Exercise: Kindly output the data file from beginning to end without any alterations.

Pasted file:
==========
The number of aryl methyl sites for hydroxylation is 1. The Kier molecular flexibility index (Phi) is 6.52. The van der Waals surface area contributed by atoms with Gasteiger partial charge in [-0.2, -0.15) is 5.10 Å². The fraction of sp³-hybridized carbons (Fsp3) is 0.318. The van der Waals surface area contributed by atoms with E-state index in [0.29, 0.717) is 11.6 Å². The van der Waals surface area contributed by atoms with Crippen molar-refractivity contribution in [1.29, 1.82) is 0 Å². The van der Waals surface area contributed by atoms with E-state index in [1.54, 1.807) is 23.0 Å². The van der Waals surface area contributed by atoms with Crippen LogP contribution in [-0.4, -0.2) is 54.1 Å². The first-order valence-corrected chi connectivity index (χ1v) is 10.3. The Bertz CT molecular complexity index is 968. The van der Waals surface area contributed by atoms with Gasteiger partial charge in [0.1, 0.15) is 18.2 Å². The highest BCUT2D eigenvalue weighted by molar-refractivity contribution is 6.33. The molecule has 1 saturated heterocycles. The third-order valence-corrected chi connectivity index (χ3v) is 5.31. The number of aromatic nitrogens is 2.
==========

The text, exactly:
The number of aryl methyl sites for hydroxylation is 1. The Kier molecular flexibility index (Phi) is 6.52. The van der Waals surface area contributed by atoms with Gasteiger partial charge in [-0.2, -0.15) is 5.10 Å². The fraction of sp³-hybridized carbons (Fsp3) is 0.318. The van der Waals surface area contributed by atoms with E-state index in [0.29, 0.717) is 11.6 Å². The van der Waals surface area contributed by atoms with Crippen molar-refractivity contribution in [1.29, 1.82) is 0 Å². The van der Waals surface area contributed by atoms with E-state index in [1.54, 1.807) is 23.0 Å². The van der Waals surface area contributed by atoms with Crippen LogP contribution in [-0.4, -0.2) is 54.1 Å². The first-order valence-corrected chi connectivity index (χ1v) is 10.3. The Bertz CT molecular complexity index is 968. The van der Waals surface area contributed by atoms with Gasteiger partial charge in [0.1, 0.15) is 18.2 Å². The highest BCUT2D eigenvalue weighted by molar-refractivity contribution is 6.33. The molecule has 1 saturated heterocycles. The third-order valence-corrected chi connectivity index (χ3v) is 5.31. The number of aromatic nitrogens is 2.